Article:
GETTING THERE: Eastern Airlines schedules flights from Washington via Miami, and American Airlines flies out of New York via St. Martin to Le Raizet Airport two miles outside Point-a -Pitre. Our Eastern connection, which touched down in St. Martin coming and going, cost about $450 round trip per person coach, though prices vary by season.
Charter packages that include air transportation and hotel are available out of New York. And because Guadeloupe has traditionally attracted Europeans and Canadians, package deals arranged out of Montreal by Canadian agents can add as much as a second week, daily breakfast and half your dinners gratis for the same price as the best deal from Washington -- although you will have to fly from Montreal. For assistance in contacting Canadian travel agents, contact: Alliance of Canadian Travel Association, 410 E. Henri Bourassa, Montreal, H3L1C4, Canada, (514) 382-0544.
WHEN TO GO: Guadeloupe's dry season lasts from January through April, when temperatures are in the mid to upper 80s, tempered by light trade winds and interrupted now and then by downpours that pass in minutes. May through December becomes more humid and the skybursts more frequent, but temperatures stay comfortable year-round.
GETTING AROUND: Transportation on the island is necessary to explore the restaurants and take day trips. Taxis aren't cheap. And although public buses are clean and inexpensive (usually new Mercedes vans), their schedules are in Caribbean time, a euphemism for "sooner or later."
Tour guide services are available by land and by boat, but the best way to see the island is by rental car. Hertz and Budget reps are posted at most large hotel service desks, and another half dozen rental companies are at your service at the airport.
WHERE TO STAY: Most of Guadeloupe's large hotels are concentrated in small but lively Gosier. Among its notable accommodations: Auberge de la Vielle Tour (phone 84-12-04), Salako (84-14-90), PLM Arawak (84-12-74) and La Creole Beach (84-15-00), formerly the Holiday Inn. Casino action and several Gosier restaurants are in walking distance. Rates range from $75 to $125 for two, depending on the season.
In Bas-du-Fort, two neighboring three-star hotels are popular with a younger, predominantly European crowd: Novotel Fleur d'Epe'e (83-49-49) and Frantel Guadeloupe (83-64-44). Both are newcomers in the past 10 years and, like their competition in Gosier, offer daily schedules of eating, drinking, water sports and entertainment. Prices vary, from $80 to $120 for two.
On the eastern side of the island in St. Francois is the Meridien Guadeloupe (84-41-00), a four-star hotel in the respected French chain. It singlehandedly put this sleepy fishing village on the map in 1974, but its distance from Point-a -Pitre and other destinations put it at a disadvantage that even its Robert Trent Jones golf course can't make up. Price $100 and up for two.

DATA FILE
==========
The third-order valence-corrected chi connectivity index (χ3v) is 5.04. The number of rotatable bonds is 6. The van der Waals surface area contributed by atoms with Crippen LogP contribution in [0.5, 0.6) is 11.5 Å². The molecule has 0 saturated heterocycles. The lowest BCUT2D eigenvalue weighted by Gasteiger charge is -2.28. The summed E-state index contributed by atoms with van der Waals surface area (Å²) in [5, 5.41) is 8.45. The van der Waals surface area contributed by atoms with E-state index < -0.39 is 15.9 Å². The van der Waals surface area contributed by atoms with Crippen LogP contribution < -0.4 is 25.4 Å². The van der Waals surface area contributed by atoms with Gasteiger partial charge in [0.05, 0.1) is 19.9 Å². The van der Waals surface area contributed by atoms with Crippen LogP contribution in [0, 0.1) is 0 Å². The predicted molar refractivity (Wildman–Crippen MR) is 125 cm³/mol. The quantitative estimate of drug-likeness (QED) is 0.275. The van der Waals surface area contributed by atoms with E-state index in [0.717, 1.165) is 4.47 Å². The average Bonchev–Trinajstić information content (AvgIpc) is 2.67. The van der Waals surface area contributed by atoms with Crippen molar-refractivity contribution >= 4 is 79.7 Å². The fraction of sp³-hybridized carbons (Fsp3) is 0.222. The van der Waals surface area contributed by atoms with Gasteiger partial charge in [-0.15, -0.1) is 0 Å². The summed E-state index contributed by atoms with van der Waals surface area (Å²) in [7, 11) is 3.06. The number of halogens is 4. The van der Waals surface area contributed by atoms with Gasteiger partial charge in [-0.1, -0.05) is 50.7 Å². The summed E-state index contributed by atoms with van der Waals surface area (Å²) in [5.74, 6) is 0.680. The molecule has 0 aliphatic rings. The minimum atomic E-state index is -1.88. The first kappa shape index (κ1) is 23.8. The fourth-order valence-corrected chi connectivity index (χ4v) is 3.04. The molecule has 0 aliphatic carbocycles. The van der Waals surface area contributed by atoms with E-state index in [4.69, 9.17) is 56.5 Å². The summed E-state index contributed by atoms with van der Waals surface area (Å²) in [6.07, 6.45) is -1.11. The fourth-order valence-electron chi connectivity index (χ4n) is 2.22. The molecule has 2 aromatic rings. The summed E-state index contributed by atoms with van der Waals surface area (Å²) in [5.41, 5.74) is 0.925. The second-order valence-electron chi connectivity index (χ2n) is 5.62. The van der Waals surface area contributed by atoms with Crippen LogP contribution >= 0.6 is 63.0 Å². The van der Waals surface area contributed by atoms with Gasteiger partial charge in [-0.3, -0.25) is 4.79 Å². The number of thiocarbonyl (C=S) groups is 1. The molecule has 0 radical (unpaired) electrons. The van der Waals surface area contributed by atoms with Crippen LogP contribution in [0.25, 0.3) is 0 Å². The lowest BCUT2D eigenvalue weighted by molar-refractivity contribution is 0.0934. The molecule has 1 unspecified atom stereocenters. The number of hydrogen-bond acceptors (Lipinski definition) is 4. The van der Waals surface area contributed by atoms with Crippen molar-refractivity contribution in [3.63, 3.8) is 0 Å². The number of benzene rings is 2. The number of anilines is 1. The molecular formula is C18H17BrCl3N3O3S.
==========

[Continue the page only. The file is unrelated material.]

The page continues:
U.S. travel agents can help you reserve seven-day hotel deals through a Point-a -Pitre agency, Fe te Francaise, which give a break in price and add extras, including car rental discounts, dinner with champagne and gratis breakfasts under the "American plan."
For the adventurous, Guadeloupe offers numerous small hotels and housekeeping rentals, some located in tiny coastal villages that most tourists see only from the windows of their cars. For more information: Association Guadeloupe des Gites de France, Office Departemental du Tourisme de la Guadeloupe B.P. 1099-5, Square de la Banque, 97181 Point-a -Pitre cedex, phone 83-27-41.
WHERE TO EAT: Most of the larger hotels plan weekly Creole buffet dinners that are bargains and allow guests to sample a wide variety of local dishes. Among the excellent restaurants worth getting out to:
Restaurant Le Bougainville, at the corner of Rue Frebault and Rue Delgras in downtown Point-a -Pitre, is the antidote to the "what-do-we-do-now" blues that town causes. You will hear more fuss about the nearby La Canne a Sucre, one of New York restaurant critic Craig Claiborne's discoveries, but both serve delectable Creole and classic French dishes. An elaborate lunch cost about $30 for two.
Le Bistro, located in the cliffs of Petit-Havre between Sainte-Anne and Gosier, overlooks a breathtaking valley leading down to the sea. Lunch is visually stunning. Make dinner reservations for no later than 8 p.m., because the staff is small and the restaurant gets crowded. The specialty here is seafood. But first try the house punch: four jars, each filled with a different island fruit that has marinated in an industrial-strength rum for days. A ladle from each into a glass and a small bite of the starfruit is about the limit before this concoction hurts you. cost, including wine, was about $70 for two.
Le Restaurant de L'Elysees Matignon opened in January, where Marie Lou Restaurant had operated in Bas-du-Fort for 12 years. Guadeloupe's latest dining spot serves French haute cuisine prepared by its Paris-trained chef. Formal in setting (and dress), it is on the pricey side. Dinner for two, including a bottle of punch de cocoa and a bottle of decent bordeaux, cost about $85.